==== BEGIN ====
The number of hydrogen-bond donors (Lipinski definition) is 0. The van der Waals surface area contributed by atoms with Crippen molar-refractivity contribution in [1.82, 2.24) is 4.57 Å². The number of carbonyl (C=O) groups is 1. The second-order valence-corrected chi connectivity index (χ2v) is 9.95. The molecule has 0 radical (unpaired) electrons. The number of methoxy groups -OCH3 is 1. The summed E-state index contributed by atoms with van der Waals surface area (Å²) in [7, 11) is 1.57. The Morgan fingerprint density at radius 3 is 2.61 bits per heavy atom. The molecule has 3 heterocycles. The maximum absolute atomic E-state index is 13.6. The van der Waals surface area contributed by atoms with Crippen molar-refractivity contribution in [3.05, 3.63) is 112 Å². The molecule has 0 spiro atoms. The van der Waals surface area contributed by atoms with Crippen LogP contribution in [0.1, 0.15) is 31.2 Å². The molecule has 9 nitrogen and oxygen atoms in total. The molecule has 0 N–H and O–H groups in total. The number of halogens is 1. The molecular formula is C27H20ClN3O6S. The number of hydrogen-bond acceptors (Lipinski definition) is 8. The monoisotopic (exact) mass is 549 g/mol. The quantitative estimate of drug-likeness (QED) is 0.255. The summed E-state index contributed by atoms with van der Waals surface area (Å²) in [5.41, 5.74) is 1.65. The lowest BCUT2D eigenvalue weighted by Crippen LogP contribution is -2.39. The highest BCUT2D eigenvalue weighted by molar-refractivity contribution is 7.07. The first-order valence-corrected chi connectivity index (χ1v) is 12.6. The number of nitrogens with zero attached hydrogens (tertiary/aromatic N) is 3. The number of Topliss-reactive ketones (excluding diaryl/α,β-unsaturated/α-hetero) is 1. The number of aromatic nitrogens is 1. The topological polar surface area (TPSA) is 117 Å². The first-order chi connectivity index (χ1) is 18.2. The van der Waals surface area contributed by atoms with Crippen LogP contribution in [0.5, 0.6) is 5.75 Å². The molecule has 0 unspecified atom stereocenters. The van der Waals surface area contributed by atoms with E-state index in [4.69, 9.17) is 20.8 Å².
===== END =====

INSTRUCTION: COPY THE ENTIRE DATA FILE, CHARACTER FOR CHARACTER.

The number of hydrogen-bond donors (Lipinski definition) is 0. The van der Waals surface area contributed by atoms with Crippen molar-refractivity contribution in [1.82, 2.24) is 4.57 Å². The number of carbonyl (C=O) groups is 1. The second-order valence-corrected chi connectivity index (χ2v) is 9.95. The molecule has 0 radical (unpaired) electrons. The number of methoxy groups -OCH3 is 1. The summed E-state index contributed by atoms with van der Waals surface area (Å²) in [7, 11) is 1.57. The Morgan fingerprint density at radius 3 is 2.61 bits per heavy atom. The molecule has 3 heterocycles. The maximum absolute atomic E-state index is 13.6. The van der Waals surface area contributed by atoms with Crippen molar-refractivity contribution in [3.05, 3.63) is 112 Å². The molecule has 0 spiro atoms. The van der Waals surface area contributed by atoms with Crippen LogP contribution in [0.1, 0.15) is 31.2 Å². The molecule has 9 nitrogen and oxygen atoms in total. The molecule has 0 N–H and O–H groups in total. The number of halogens is 1. The molecular formula is C27H20ClN3O6S. The number of hydrogen-bond acceptors (Lipinski definition) is 8. The monoisotopic (exact) mass is 549 g/mol. The quantitative estimate of drug-likeness (QED) is 0.255. The summed E-state index contributed by atoms with van der Waals surface area (Å²) in [5.41, 5.74) is 1.65. The lowest BCUT2D eigenvalue weighted by Crippen LogP contribution is -2.39. The highest BCUT2D eigenvalue weighted by molar-refractivity contribution is 7.07. The first-order valence-corrected chi connectivity index (χ1v) is 12.6. The number of nitrogens with zero attached hydrogens (tertiary/aromatic N) is 3. The number of Topliss-reactive ketones (excluding diaryl/α,β-unsaturated/α-hetero) is 1. The number of aromatic nitrogens is 1. The topological polar surface area (TPSA) is 117 Å². The first-order chi connectivity index (χ1) is 18.2. The van der Waals surface area contributed by atoms with Crippen LogP contribution in [0.5, 0.6) is 5.75 Å². The molecule has 0 unspecified atom stereocenters. The van der Waals surface area contributed by atoms with E-state index in [4.69, 9.17) is 20.8 Å².